My final examination at the Aalto University School of Business ended on Tuesday afternoon, and the post-examination euphoria was a familiar feeling. With the perennial discussion in Singapore about Finland’s education system, albeit focused on the elementary and high schools, the familiarity of courses was surprising and comforting at the same time. At the business universities things are not so different after all, it would seem.
In fact besides some differences in examination format – with two or three available attempts each semester, and the amount of time for each paper – the four months at the school hardly differed from my business education experience in Singapore. As an exchange student who only requires passing grades it is hard to gauge how competitive the local students and classes might be, though the pedagogies and curriculum were very familiar to me.
Lessons are not too different. A module is crammed within six weeks, with four to six hours of contact time per week, but either the lecture-tutorial or sectional format is still used. Weekly exercises are the norm, and in addition to regular assignment questions there are group projects, case studies, as well as investment games and valuation presentations. References to the European business environment and enterprises in Finland were naturally more common (with the occasional expression or explanation in Finnish), but the classroom approaches were similar. Evidence of the universality of a business education, perhaps.
Active class participation is recognised, mostly as bonus marks on the transcript. Yet even when marks were not awarded many still contributed to the class discussions.
The 50-50 composition of undergraduates and graduates at the university meant there were plenty of masters-level courses on offer. And since we only required a pass, why not? Eventually we had to dig ourselves out of the quagmire that was open economy macroeconomics (Mundell-Fleming? Dornbusch? Portfolio balance?), and advanced corporate finance (Book-building IPOs? SEOs? Share repurchases?) was the cause of long nights. Unlike my peers in the business school I had always trudged – somewhat reluctantly – through the fields of finance, and was overwhelmed by these foreign terms and concepts.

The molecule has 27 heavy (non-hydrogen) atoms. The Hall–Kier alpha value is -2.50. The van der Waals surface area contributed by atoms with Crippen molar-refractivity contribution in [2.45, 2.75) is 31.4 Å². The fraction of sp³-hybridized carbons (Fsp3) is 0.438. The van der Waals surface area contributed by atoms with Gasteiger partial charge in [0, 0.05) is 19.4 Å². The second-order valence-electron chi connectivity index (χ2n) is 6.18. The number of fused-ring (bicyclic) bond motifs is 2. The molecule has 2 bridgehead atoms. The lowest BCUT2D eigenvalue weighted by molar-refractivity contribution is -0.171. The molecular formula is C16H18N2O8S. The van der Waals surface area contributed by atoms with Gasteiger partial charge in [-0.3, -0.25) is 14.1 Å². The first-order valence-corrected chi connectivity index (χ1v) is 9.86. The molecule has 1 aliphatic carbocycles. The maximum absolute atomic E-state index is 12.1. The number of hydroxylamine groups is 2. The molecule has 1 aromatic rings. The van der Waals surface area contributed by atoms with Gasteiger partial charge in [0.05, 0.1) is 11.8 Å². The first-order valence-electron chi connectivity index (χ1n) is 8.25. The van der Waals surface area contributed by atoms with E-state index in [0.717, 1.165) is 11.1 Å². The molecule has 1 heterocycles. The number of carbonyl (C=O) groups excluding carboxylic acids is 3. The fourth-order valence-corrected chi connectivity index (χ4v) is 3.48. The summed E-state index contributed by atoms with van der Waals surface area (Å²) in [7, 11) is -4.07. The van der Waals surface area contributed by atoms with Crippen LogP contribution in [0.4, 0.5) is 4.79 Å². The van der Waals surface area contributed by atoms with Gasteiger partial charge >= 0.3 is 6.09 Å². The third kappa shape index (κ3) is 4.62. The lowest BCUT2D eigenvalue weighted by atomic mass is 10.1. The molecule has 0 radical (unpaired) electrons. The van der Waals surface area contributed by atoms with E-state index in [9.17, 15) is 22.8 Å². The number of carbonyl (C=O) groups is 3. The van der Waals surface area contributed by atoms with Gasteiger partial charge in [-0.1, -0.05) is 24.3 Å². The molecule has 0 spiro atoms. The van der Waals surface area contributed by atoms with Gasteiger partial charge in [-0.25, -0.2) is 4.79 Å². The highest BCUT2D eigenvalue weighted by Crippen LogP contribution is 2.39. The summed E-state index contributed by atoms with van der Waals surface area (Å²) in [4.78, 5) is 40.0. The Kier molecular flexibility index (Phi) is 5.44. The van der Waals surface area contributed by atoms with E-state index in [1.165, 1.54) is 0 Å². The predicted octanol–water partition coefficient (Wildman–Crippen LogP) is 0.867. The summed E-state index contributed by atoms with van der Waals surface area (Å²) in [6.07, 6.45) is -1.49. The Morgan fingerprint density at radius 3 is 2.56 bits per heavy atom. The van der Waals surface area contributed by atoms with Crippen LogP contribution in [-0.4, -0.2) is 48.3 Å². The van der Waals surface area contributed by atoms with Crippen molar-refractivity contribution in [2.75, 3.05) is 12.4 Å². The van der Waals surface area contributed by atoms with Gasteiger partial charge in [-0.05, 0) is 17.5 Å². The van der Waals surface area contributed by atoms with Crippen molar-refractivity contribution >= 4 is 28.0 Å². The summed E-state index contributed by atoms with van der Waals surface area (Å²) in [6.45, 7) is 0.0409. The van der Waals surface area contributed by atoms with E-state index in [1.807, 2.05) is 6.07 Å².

Despite my shortcomings the professors – for instance Professor Matti Keloharju lecturing advanced corporate finance – were brilliant, especially when they spoke of their experiences. Guest speakers such as Mr. Herkko Soininen, Rovio’s Chief Financial Officer, were a joy.
“Entrepreneurship as a Field of Science” has been one of my favourite modules. I rave about the small group of classmates – comprising aspiring entrepreneurs, small business owners, and managers from a variety of firms in Finland – and their first-hand insights. I rave about the professors, who possess not only corporate sector and research credentials, but also abilities to engage the class in meaningful discourse. I rave about the multidisciplinary nature of strategic entrepreneurship and management, and the opportunity to soak everything up. When someone speaks from personal experience the insights are just incredible.
Management studies are often frowned upon in Singapore. Too much fluff. No focus. Minimal applicability. Woefully superficial introductory modules to management and organisation fuel these perceptions. Maybe more emphasis on academic research, encouraging students to challenge – rather than accept and memorise – theoretical models?
It has been a blast. A month of travelling ahead means my exchange semester is far from over, but Aalto University has been good to me. Once I am back in Singapore for an internship and the fifth semester I will probably find out how much I have actually picked up…